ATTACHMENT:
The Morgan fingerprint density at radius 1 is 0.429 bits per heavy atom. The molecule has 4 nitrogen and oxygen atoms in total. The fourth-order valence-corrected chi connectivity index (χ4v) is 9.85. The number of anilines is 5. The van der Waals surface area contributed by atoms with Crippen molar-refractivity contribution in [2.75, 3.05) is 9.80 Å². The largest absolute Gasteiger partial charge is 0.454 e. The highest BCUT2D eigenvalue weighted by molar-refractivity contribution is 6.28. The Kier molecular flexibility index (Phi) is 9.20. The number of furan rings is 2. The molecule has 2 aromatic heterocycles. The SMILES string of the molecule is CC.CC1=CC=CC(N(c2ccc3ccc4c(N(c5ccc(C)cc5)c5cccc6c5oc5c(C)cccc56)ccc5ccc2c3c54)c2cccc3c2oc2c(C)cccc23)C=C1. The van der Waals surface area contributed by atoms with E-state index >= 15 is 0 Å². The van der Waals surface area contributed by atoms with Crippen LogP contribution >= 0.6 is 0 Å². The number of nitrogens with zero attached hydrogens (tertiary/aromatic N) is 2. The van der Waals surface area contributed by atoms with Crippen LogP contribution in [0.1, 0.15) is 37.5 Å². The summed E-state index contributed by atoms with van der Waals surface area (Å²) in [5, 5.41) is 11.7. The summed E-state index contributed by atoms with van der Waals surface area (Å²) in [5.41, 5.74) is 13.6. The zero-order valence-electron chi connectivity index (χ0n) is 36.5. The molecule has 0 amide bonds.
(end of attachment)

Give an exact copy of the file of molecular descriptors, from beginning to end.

The Morgan fingerprint density at radius 1 is 0.429 bits per heavy atom. The molecule has 4 nitrogen and oxygen atoms in total. The fourth-order valence-corrected chi connectivity index (χ4v) is 9.85. The number of anilines is 5. The van der Waals surface area contributed by atoms with Crippen molar-refractivity contribution in [2.75, 3.05) is 9.80 Å². The largest absolute Gasteiger partial charge is 0.454 e. The highest BCUT2D eigenvalue weighted by molar-refractivity contribution is 6.28. The Kier molecular flexibility index (Phi) is 9.20. The number of furan rings is 2. The molecule has 2 aromatic heterocycles. The SMILES string of the molecule is CC.CC1=CC=CC(N(c2ccc3ccc4c(N(c5ccc(C)cc5)c5cccc6c5oc5c(C)cccc56)ccc5ccc2c3c54)c2cccc3c2oc2c(C)cccc23)C=C1. The van der Waals surface area contributed by atoms with E-state index >= 15 is 0 Å². The van der Waals surface area contributed by atoms with Crippen LogP contribution >= 0.6 is 0 Å². The number of nitrogens with zero attached hydrogens (tertiary/aromatic N) is 2. The van der Waals surface area contributed by atoms with Crippen LogP contribution in [0.1, 0.15) is 37.5 Å². The summed E-state index contributed by atoms with van der Waals surface area (Å²) in [5, 5.41) is 11.7. The summed E-state index contributed by atoms with van der Waals surface area (Å²) in [5.41, 5.74) is 13.6. The zero-order valence-electron chi connectivity index (χ0n) is 36.5. The molecule has 0 amide bonds.